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Mental and physical health ‘must’ be made equal

BMA calls for action on parity of outcomes

Jo Carlowe

Tuesday, 06 May 2014

Equal value must be placed on both mental and physical health.

The warning comes from the British Medical Association in a new report which will today be launched in the House of Lords. 

Calling for urgent action to make parity of outcomes across physical and mental health a reality, ‘Recognising the importance of physical health in mental health and intellectual disability – achieving parity of outcomes’ highlights the fact the physical health problems of patients with a mental illness or an intellectual disability (ID) are under-addressed, while the mental health of patients with a physical illness is often neglected, leading to high levels of excess mortality.

An estimated 60% of excess mortality among people with mental illness is due to physical ill health with, on average, men suffering from mental health problems having a shortened life expectancy of 20 years while women are likely to die 15 years earlier than the general population. For adults with an intellectual disability, similar patterns of premature mortality are seen.

This disparity in outcomes has been compounded by cuts to funding, states the BMA, which have seen 1,711 mental health beds closed since April 2011, while therapy sessions for those with a mental illness are limited to just 20 on the NHS.

In order to address this, the BMA is calling for a range of measures, including:

  • Better integration of intellectual disability, mental health and physical healthcare to ensure there are clear pathways of care, and allocation of responsibility.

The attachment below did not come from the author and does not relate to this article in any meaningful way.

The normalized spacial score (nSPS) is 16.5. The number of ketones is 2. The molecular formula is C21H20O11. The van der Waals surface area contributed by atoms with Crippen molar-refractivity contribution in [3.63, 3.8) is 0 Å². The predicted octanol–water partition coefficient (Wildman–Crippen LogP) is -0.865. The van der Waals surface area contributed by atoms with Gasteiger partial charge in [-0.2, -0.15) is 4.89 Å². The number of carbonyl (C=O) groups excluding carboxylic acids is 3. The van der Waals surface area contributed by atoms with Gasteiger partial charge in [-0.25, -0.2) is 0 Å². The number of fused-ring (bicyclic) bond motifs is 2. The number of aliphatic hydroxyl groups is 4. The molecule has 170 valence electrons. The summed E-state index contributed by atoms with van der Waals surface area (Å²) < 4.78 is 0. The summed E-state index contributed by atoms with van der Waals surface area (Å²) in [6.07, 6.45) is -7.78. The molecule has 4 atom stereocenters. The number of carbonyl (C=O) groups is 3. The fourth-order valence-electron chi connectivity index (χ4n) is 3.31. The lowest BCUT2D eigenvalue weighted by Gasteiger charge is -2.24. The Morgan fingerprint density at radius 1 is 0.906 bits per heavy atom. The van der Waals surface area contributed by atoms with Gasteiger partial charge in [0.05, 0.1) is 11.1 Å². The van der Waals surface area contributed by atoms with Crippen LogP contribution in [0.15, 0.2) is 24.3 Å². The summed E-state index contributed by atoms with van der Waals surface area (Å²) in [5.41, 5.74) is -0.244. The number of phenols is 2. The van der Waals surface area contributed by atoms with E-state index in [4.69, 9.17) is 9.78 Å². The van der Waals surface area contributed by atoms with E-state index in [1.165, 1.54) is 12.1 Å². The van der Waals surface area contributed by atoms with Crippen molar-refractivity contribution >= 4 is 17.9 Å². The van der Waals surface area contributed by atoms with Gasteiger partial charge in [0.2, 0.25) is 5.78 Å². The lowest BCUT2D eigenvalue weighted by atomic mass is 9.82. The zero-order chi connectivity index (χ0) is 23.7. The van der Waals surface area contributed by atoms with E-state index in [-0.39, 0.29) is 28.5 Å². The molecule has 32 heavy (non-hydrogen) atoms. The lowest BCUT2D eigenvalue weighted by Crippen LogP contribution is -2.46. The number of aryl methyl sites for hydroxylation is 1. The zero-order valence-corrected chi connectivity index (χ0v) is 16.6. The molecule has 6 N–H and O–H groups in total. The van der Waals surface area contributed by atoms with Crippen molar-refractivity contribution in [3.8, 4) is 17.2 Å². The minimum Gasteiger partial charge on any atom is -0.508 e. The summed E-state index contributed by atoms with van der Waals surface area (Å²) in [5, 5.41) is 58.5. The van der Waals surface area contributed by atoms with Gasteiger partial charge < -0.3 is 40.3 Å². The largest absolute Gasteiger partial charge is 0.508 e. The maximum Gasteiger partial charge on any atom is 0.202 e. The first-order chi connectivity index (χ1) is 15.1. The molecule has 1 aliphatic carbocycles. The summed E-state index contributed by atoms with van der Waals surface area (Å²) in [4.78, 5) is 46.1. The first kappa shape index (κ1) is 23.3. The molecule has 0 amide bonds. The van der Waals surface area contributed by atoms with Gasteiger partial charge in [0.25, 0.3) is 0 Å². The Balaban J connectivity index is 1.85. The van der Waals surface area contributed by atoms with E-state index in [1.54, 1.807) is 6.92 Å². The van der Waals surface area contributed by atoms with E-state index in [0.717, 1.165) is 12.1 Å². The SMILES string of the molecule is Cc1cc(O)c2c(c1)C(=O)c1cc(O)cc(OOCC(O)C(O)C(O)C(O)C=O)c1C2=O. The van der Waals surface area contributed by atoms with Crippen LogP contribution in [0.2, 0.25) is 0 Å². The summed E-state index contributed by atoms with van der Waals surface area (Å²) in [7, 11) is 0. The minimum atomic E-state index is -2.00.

• A liaison psychiatry service and intellectual disability liaison service to be made available in all hospitals.
  • All mental health trusts to appoint a liaison physician in psychiatric wards to support the physical health needs of patients.
  • The establishment of a National Learning Disability Mortality Review.
  • Improved training for trainees and doctors in how to deal appropriately with both people with mental illness and people with intellectual disability, and to make any needed adjustments to their care to achieve good outcomes.

Commenting, Professor Sheila Hollins, Chair of the BMA’s Board of Science, said “It is deeply concerning that mental health in the UK is not universally held in the same regard as patients’ physical health, nor does it receive comparable levels of funding. There would be an outcry if patients with a physical illness were denied treatment or care due to cuts in funding, yet this is what we are seeing for those patients suffering from mental illness.

“A person suffering from a severe mental illness or who has an ID, is much more likely to have a physical health problem, and worryingly is more likely to die of that illness within five years. Despite this evidence, their physical health continues to be under-addressed, while the mental health of those with a physical problem is all too often neglected.

“In order to address this problem it is vital that we stop emphasising one or the other, and ensure that equal value is placed on both mental and physical health, particularly for the most vulnerable members of society.”

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